At Rendition Infosec, we regularly see insiders contributing to security incidents, whether they are directly the cause (e.g. IP theft) or whether they are simply a means to an end (e.g. scammed into giving the attackers access).

It seems a little naive that the organization with the computers determining the numbers for a multi-state lottery didn't have better fraud detection in place.  We know that their fraud detection schemes were poor because it took the perpetrator getting greedy and buying a ticket himself to get the attention of the authorities.  And even then, it was only after he walked away from a $16.5 million jackpot that they began investigating.

There are obvious infosec angles here.  Good defense in depth, separation of privilege, and periodic external security audits would have likely stopped this long before Tipton was caught through his own hubris.  We've seen time and again that absolute power corrupts absolutely.  Internal security audits are good, but periodically you need an external set of eyes to validate things aren't being missed.  The US Government, for all of there ineffectiveness knows this.  It's why the Office of the Inspector General exists.

Additionally, the public purchased lottery tickets believing that they had an a particular chance to win (based on published odds).  It's obvious that those odds were not correct based on the manipulation of the numbers by Tipton's rootkit.  I would be surprised if a class action lawsuit from those who purchased lottery tickets doesn't emerge here.  It's obvious they were playing a game with odds very different from those published.  A mathematician will tell me that even when the numbers were set, the odds didn't really change.  But the payouts did change when Tipton and accomplices fraudulently received payouts on their "winnings."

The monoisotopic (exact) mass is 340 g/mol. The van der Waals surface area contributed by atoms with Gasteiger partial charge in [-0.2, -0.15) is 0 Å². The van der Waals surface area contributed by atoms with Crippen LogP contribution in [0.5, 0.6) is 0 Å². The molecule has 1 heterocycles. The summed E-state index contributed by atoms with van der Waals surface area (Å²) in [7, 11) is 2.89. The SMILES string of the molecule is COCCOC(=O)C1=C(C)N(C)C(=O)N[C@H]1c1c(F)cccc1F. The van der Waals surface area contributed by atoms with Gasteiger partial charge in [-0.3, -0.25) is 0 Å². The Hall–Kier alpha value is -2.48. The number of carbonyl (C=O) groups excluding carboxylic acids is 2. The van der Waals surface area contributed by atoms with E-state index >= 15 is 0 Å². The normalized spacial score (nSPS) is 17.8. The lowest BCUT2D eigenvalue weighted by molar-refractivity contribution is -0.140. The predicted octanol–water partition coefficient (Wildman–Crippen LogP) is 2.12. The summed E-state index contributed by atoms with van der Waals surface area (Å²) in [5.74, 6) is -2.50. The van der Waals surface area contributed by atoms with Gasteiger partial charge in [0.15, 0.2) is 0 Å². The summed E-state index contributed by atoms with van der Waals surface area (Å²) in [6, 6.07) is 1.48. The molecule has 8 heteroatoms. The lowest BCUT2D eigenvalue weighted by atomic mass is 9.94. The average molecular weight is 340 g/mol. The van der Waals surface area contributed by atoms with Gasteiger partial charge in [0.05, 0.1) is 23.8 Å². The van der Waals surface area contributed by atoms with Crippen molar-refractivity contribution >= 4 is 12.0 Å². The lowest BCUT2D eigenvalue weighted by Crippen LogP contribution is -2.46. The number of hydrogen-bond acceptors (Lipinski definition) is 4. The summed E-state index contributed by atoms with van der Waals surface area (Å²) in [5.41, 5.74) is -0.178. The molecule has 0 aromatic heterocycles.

Finally, as someone who has built rootkits in the past, I can tell you it's not the easiest thing in the world to pull off.  Few have the capability to do it.  Another interesting thing to know would be whether Tipton had help in constructing the rootkit and if so, who helped him.  If anyone has access to a copy of this rootkit, I'd love to analyze it and will not attribute it back to you (unless you want me to).

Tuesday, December 22, 2015

Oracle settles with FTC over deceptive patching practices

Ever felt like Oracle may not have had your best interests in mind with Java?  Turns out you aren't the only one.  The FTC alleged that Oracle engaged in deceptive business practices by offering patching programs that installed new versions of Java, but failed to remove old versions.  Of course this left millions of machines vulnerable to attack even though consumers thought they were doing the right thing.  The FTC also alleges that Oracle knew this was a problem and did nothing.

Yesterday, the FTC reached a proposed settlement with Oracle.  But depending on who you ask, this doesn't go nearly far enough.  
Under the terms of the proposed consent order, Oracle will be required to notify consumers during the Java SE update process if they have outdated versions of the software on their computer, notify them of the risk of having the older software, and give them the option to uninstall it. In addition, the company will be required to provide broad notice to consumers via social media and their website about the settlement and how consumers can remove older versions of the software.
But how many consumers will truly understand what is being asked of them?  Do you really want to uninstall earlier versions?  In the SOHO market, uninstalling old versions may break software that consumers depend on, so it will be interesting to see how instructions to consumers are worded.  

One thing is for sure though: with Oracle put on notice by the FTC, we can expect other software vendors to take a careful look at their software patching policies.  Failure to do so will clearly invoke ire from the FTC.

Monday, December 21, 2015

Juniper Follow Up

There's more news in the Juniper compromise case.  Again, giving indications about attacker motivation and possibly providing clues about attribution.  Note that although it seems likely that the two backdoors are the work of the same malicious actor, there is currently no conclustive evidence that this is the case.  CERT-Bund provided an analysis of the vulnerabilities and discovered that the vulnerability to leak VPN keys was present as early as 2013, while the backdoor password vulnerability didn't appear until 2014.

Juniper CVE Matrix